WorldCat Identities

Clancey, William J.

Overview
Works: 88 works in 318 publications in 1 language and 4,935 library holdings
Genres: Conference papers and proceedings  Book reviews 
Roles: Author, Editor
Classifications: Q335, 371.39445
Publication Timeline
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Most widely held works by William J Clancey
Situated cognition : on human knowledge and computer representations by William J Clancey( Book )

12 editions published in 1997 in English and held by 409 WorldCat member libraries worldwide

This book is about recent changes in the design of intelligent machines. New computer models of vision and navigation in animals suggest a different way to build machines. Cognition is viewed not just in terms of high-level "expertise," but in terms of the ability to find one's way around the world, to learn new ways of seeing things, and to coordinate activity. This approach is called situated cognition. Situated Cognition differs from other purely philosophical treatises in that Clancey, who has built expert systems for twenty years, explores the limitations of existing computer programs and compares them to human memory and learning capabilities. He examines the implications of situated action from the perspective of artificial intelligence specialists interested in building robots and cognitive scientists seeking to relate descriptive models to neural and social views of knowledge
Knowledge-based tutoring : the GUIDON program by William J Clancey( Book )

13 editions published in 1987 in English and Undetermined and held by 379 WorldCat member libraries worldwide

Readings in medical artificial intelligence : the first decade by William J Clancey( Book )

10 editions published in 1984 in English and Undetermined and held by 351 WorldCat member libraries worldwide

Working on Mars : voyages of scientific discovery with the Mars exploration rovers by William J Clancey( Book )

13 editions published between 2012 and 2014 in English and Undetermined and held by 335 WorldCat member libraries worldwide

Geologists in the field climb hills and hang onto craggy outcrops; they put their fingers in sand and scratch, smell, and even taste rocks. Beginning in 2004, however, a team of geologists and other planetary scientists did field science in a dark room in Pasadena, exploring Mars from NASA's Jet Propulsion Laboratory (JPL) by means of the remotely operated Mars Exploration Rovers (MER). Clustered around monitors, living on Mars time, painstakingly plotting each movement of the rovers and their tools, sensors, and cameras, these scientists reported that they felt as if they were on Mars themselves, doing field science. The MER created a virtual experience of being on Mars. In this book, William Clancey examines how the MER has changed the nature of planetary field science. NASA cast the rovers, Spirit and Opportunity, as "robotic geologists," and ascribed machine initiative ("Spirit collected additional imagery ... ") to remotely controlled actions. Clancey argues that the actual explorers were not the rovers but the scientists, who imaginatively projected themselves into the body of the machine to conduct the first overland expedition of another planet. The scientists have since left the darkened room and work from different home bases, but the rover-enabled exploration of Mars continues. Drawing on his extensive observations of scientists in the field and at the JPL, Clancey investigates how the design of the rover mission enables field science on Mars, explaining how the scientists and rover engineers manipulate the vehicle and why the programmable tools and analytic instruments work so well for them. He shows how the scientists felt not as if they were issuing commands to a machine but rather as if they were working on the red planet, riding together in the rover on a voyage of discovery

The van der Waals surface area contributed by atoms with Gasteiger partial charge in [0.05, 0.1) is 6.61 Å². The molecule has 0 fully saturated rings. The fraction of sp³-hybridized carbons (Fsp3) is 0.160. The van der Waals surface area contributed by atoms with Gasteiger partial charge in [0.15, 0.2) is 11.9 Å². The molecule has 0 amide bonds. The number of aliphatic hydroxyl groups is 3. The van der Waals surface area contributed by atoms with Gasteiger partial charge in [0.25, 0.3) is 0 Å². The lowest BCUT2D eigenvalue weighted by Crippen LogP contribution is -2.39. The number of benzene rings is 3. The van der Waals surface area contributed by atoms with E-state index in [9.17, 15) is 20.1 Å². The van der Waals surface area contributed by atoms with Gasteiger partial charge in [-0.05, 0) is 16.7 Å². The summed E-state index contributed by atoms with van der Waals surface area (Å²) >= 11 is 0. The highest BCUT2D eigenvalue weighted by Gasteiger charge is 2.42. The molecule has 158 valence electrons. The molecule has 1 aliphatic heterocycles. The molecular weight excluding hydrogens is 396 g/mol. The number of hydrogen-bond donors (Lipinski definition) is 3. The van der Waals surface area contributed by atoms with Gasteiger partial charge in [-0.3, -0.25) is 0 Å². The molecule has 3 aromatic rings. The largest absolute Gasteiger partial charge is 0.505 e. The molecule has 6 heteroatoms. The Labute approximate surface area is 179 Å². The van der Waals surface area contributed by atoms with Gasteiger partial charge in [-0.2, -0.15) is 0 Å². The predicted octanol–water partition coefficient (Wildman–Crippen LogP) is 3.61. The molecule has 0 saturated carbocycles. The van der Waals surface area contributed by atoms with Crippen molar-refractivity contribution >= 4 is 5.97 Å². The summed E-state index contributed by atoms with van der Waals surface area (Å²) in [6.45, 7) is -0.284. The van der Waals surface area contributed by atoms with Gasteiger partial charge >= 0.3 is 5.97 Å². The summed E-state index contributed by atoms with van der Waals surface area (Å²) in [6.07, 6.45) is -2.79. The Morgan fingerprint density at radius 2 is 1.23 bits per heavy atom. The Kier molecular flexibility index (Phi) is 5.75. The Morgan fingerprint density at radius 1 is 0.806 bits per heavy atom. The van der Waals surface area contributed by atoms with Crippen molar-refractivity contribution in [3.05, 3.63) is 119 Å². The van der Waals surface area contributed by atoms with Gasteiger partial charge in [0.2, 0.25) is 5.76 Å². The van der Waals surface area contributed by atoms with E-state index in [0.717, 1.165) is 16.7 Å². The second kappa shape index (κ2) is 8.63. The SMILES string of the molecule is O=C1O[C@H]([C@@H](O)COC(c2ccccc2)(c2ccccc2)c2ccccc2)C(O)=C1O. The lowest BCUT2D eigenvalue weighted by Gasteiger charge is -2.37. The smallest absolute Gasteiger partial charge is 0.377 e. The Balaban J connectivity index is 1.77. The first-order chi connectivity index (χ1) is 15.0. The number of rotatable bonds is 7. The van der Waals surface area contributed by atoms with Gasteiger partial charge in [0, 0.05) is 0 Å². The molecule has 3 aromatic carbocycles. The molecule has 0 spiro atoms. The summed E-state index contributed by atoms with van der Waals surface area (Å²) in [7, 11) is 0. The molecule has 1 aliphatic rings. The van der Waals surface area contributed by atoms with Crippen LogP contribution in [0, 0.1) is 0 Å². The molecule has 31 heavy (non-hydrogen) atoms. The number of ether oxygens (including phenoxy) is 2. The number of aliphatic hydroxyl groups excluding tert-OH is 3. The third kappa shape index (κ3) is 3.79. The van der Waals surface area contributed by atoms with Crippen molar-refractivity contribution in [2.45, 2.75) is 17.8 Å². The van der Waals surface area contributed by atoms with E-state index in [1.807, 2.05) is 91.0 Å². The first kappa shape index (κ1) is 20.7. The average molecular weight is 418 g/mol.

Conceptual coordination : how the mind orders experience in time by William J Clancey( Book )

8 editions published in 1999 in English and held by 262 WorldCat member libraries worldwide

This book bridges the gap between models of human behavior that are based on cognitive task analysis and those based on neural networks. The author argues that these approaches are incomplete and not properly related to each other. His synthesis reconcile
Artificial intelligence and learning environments by William J Clancey( Book )

11 editions published in 1990 in English and Undetermined and held by 238 WorldCat member libraries worldwide

Contemplating minds : a forum for artificial intelligence( Book )

8 editions published in 1994 in English and held by 230 WorldCat member libraries worldwide

Questions like these arise for people curious about themselves, the nature of mind, and our thinking place in the universe. They are also at the core of research in artificial intelligence and cognitive psychology. However, the scholarly debate on these questions has resided in research papers, inaccessible to most people. One place where the scientific debate has been written for a broad audience is in the book review column of the international journal Artificial Intelligence, which has evolved from simple reviews to a multidisciplinary forum where reviewers and authors debate the latest, often competing, theories of human and artificial intelligence. Contemplating Minds brings together a selection of these reviews in a form suitable for the general scientific reader, seminar organizer, or student wanting a critical introduction that synthesizes and compares some of the most important and influential books and ideas to have emerged in AI over the past decade